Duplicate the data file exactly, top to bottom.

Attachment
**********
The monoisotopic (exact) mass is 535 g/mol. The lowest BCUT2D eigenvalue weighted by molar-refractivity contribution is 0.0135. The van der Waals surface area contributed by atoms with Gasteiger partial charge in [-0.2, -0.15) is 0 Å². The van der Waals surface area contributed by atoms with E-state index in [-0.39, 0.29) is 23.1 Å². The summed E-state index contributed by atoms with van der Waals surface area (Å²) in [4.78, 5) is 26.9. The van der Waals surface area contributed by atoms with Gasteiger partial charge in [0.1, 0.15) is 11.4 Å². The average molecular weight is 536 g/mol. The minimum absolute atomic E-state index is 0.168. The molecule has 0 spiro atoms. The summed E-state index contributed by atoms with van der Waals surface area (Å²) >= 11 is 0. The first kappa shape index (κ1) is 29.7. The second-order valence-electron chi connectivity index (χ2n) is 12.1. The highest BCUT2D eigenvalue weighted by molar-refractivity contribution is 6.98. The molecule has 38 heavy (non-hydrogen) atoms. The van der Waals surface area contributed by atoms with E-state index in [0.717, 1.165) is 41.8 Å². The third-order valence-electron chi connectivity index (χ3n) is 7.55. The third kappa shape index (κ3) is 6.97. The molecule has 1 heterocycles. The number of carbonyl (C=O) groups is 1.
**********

The monoisotopic (exact) mass is 535 g/mol. The lowest BCUT2D eigenvalue weighted by molar-refractivity contribution is 0.0135. The van der Waals surface area contributed by atoms with Gasteiger partial charge in [-0.2, -0.15) is 0 Å². The van der Waals surface area contributed by atoms with E-state index in [-0.39, 0.29) is 23.1 Å². The summed E-state index contributed by atoms with van der Waals surface area (Å²) in [4.78, 5) is 26.9. The van der Waals surface area contributed by atoms with Gasteiger partial charge in [0.1, 0.15) is 11.4 Å². The average molecular weight is 536 g/mol. The minimum absolute atomic E-state index is 0.168. The molecule has 0 spiro atoms. The summed E-state index contributed by atoms with van der Waals surface area (Å²) >= 11 is 0. The first kappa shape index (κ1) is 29.7. The second-order valence-electron chi connectivity index (χ2n) is 12.1. The highest BCUT2D eigenvalue weighted by molar-refractivity contribution is 6.98. The molecule has 38 heavy (non-hydrogen) atoms. The van der Waals surface area contributed by atoms with E-state index in [0.717, 1.165) is 41.8 Å². The third-order valence-electron chi connectivity index (χ3n) is 7.55. The third kappa shape index (κ3) is 6.97. The molecule has 1 heterocycles. The number of carbonyl (C=O) groups is 1.